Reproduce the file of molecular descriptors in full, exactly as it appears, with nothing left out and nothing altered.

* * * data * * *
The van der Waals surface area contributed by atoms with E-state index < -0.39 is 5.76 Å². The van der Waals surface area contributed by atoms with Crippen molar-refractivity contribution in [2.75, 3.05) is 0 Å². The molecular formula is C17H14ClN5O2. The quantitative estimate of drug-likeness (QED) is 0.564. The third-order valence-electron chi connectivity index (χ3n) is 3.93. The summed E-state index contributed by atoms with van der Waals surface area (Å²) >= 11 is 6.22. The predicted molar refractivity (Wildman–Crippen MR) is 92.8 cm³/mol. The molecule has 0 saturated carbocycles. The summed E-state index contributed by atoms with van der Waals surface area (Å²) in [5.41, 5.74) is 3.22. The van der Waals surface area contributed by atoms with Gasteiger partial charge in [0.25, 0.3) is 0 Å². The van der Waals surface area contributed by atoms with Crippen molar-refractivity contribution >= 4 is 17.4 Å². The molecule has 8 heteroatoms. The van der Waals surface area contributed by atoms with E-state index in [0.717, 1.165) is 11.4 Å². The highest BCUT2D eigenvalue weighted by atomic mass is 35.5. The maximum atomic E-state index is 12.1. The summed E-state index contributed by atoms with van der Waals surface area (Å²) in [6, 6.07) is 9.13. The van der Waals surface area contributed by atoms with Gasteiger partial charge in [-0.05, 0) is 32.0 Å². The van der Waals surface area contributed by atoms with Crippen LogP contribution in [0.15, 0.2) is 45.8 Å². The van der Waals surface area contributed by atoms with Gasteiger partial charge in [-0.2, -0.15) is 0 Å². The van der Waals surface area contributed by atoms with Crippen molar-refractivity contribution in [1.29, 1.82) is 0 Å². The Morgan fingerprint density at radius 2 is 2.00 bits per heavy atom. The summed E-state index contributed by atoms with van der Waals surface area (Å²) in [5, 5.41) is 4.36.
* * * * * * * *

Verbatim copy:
The van der Waals surface area contributed by atoms with E-state index < -0.39 is 5.76 Å². The van der Waals surface area contributed by atoms with Crippen molar-refractivity contribution in [2.75, 3.05) is 0 Å². The molecular formula is C17H14ClN5O2. The quantitative estimate of drug-likeness (QED) is 0.564. The third-order valence-electron chi connectivity index (χ3n) is 3.93. The summed E-state index contributed by atoms with van der Waals surface area (Å²) >= 11 is 6.22. The predicted molar refractivity (Wildman–Crippen MR) is 92.8 cm³/mol. The molecule has 0 saturated carbocycles. The summed E-state index contributed by atoms with van der Waals surface area (Å²) in [5.41, 5.74) is 3.22. The van der Waals surface area contributed by atoms with Gasteiger partial charge in [0.25, 0.3) is 0 Å². The van der Waals surface area contributed by atoms with Crippen molar-refractivity contribution >= 4 is 17.4 Å². The molecule has 8 heteroatoms. The van der Waals surface area contributed by atoms with E-state index in [0.717, 1.165) is 11.4 Å². The highest BCUT2D eigenvalue weighted by atomic mass is 35.5. The maximum atomic E-state index is 12.1. The summed E-state index contributed by atoms with van der Waals surface area (Å²) in [6, 6.07) is 9.13. The van der Waals surface area contributed by atoms with Gasteiger partial charge in [-0.05, 0) is 32.0 Å². The van der Waals surface area contributed by atoms with Crippen LogP contribution in [0.15, 0.2) is 45.8 Å². The van der Waals surface area contributed by atoms with Gasteiger partial charge in [-0.2, -0.15) is 0 Å². The van der Waals surface area contributed by atoms with Crippen molar-refractivity contribution in [1.29, 1.82) is 0 Å². The Morgan fingerprint density at radius 2 is 2.00 bits per heavy atom. The summed E-state index contributed by atoms with van der Waals surface area (Å²) in [5, 5.41) is 4.36.